The influence of minisett size and time of planting on the yield of seed yam (Dioscorea Rotundata)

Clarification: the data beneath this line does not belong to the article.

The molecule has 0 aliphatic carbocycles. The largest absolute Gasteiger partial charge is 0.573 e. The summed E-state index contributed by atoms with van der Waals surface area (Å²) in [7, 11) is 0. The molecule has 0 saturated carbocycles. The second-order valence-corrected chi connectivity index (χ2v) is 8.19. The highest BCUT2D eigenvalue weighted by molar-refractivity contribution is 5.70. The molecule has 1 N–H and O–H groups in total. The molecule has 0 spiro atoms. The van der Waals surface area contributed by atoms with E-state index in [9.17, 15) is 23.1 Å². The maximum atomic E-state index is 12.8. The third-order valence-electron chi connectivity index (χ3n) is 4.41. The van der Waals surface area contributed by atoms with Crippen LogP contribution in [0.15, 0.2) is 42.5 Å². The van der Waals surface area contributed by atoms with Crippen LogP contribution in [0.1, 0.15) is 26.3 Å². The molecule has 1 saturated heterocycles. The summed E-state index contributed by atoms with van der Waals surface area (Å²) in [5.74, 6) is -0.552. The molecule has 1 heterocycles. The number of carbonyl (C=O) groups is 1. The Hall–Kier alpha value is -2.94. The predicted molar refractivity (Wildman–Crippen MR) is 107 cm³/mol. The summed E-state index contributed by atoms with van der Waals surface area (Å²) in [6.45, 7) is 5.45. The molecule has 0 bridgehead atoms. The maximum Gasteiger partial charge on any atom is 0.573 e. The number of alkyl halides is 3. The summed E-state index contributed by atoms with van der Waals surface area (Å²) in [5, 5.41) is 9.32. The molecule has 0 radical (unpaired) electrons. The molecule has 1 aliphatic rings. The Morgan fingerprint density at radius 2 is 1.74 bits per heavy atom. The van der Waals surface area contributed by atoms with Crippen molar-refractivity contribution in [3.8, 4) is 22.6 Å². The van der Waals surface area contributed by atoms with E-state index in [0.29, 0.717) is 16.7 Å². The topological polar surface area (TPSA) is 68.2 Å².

In traditional yam (Dioscorea spp.) production systems in West Africa, finding sole seed yam producers is rare and up to 30% of harvested tubers from the ware tuber crop is reserved to plant an equivalent area of the harvested crop during the next season. Many farmers typically must make a trade-off between food and seed in the use of available tubers. A study was carried out using a factorial experiment in a randomised complete block design to investigate the influence of planting different minisett sizes at different planting periods on the yield of seed yam with the aim of improving the availability of this expensive input and saving more ware tubers for food or sale. Results showed that by doubling or tripling the minisett size from 30 to 60 or 90 g, yields of seed yam increased by 61.1 and 103.3%, respectively. The 90 g minisetts had the highest values for all traits studied but had the least sett multiplication ratio. The early planted crop yielded 137% more than the late-planted crop. Significant interactions between minisett size, planting period and season were found. In 2016, although the highest yield of seed tubers was from early planted 90 g minisetts (35.6 t ha−1), the yield of early planted 30 g minisetts (23.8 t ha−1) was similar to those of 60 g planted mid-season (28.7 t ha−1) and 90 g planted late (20.0 t ha−1). To produce a high proportion of seed size tubers with less planting material, early planting of 30 g minisetts is recommended. Such practice will enhance seed tuber availability and food security by saving 1–2 t ha−1 of tubers that would have been used as seed instead of food.